Oranga Tamariki has apologised to a mother who was prevented by the agency from seeing her son during lockdown level four.
An investigation by the Chief Ombudsman Peter Boshier found that Oranga Tamariki failed to consider the mother's individual circumstances when deciding if she could continue her weekly, unsupervised visits.
The woman had been advised, prior to the level 4 lockdown, that she would only be able to contact her son by telephone and other electronic means, as it was Oranga Tamariki's practice during the lockdown to only allow face-to-face meetings in critical or urgent cases.
The investigation found the complainant only had court-ordered access so the provision in the lockdown legislation, to allow a child to leave the home of one joint caregiver to stay with another, did not apply.
However, Boshier said the Health Act Notice allowed for a 'shared bubble' arrangement between two homes if one of the homes was a person living alone.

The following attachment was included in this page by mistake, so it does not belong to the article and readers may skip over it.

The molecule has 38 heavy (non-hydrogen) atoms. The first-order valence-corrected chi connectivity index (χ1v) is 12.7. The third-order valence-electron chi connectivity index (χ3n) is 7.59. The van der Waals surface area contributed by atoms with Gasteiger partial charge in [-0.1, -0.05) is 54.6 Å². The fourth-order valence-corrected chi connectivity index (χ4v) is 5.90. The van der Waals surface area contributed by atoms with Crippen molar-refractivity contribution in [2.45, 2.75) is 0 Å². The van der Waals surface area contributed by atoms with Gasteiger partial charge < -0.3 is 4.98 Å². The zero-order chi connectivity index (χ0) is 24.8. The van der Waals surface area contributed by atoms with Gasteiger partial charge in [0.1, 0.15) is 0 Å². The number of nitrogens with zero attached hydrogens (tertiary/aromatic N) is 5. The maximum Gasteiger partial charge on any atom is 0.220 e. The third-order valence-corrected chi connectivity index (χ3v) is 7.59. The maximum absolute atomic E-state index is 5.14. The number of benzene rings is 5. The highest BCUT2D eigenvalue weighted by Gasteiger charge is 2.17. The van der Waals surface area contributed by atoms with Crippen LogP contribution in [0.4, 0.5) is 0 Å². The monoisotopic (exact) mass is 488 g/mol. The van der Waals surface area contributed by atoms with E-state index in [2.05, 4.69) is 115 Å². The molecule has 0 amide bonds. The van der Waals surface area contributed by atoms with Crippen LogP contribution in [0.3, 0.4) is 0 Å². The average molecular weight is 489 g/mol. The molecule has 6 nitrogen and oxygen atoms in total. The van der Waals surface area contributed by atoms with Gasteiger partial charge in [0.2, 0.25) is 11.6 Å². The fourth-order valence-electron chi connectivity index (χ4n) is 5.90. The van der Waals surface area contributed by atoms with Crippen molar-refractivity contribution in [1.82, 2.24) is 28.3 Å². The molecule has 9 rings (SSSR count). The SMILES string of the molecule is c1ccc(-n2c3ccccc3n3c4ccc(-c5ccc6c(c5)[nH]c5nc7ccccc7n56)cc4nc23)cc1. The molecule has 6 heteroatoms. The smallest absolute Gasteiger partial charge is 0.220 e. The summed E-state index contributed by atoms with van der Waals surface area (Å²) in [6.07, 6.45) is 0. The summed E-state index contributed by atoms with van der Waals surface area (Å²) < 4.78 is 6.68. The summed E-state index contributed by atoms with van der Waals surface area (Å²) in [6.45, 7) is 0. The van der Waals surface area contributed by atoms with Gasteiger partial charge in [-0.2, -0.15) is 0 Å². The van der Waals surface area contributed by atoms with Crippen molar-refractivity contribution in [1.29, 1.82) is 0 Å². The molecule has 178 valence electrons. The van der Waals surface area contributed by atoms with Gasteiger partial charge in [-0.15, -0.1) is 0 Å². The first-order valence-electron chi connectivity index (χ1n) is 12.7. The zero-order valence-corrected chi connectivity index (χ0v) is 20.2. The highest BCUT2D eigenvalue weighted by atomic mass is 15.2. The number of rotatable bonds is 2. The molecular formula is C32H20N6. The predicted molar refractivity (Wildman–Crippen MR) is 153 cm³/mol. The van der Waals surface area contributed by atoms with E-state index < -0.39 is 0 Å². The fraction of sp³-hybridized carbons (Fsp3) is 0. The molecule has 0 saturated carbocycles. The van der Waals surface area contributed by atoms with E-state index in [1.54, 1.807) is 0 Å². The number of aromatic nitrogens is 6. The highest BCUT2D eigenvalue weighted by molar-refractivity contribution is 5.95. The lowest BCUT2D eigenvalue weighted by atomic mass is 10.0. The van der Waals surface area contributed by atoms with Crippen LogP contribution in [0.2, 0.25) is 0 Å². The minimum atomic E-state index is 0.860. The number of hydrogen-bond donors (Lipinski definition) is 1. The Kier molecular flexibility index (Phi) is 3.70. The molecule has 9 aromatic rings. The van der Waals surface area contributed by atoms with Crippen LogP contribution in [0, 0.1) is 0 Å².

He said the woman's circumstances were "very relevant" to a share bubble arrangement, as she lived alone, did not have care of any other children, Oranga Tamariki staff did not need to be present during visits, and the meet-ups weren't taking place in public.
"Oranga Tamariki did not take these factors into account and had only considered whether there were critical or urgent circumstances," Boshier said.
He concluded that Oranga Tamariki "had acted unreasonably when it failed to consider the complainant's circumstances", and it should not have imposed a blanket rule.
He recommended that Oranga Tamariki apologise to the woman.
Oranga Tamariki general manager public ministerial and executive services, Steve Groom, said they accepted the findings but maintained that the agency's decision was consistence with level 4 rules.
However, he agreed that there could've been more flexibility in how they applied those rules, and they've apologised to the woman.
He said there have been no other complaints relating to suspension of access during lockdown.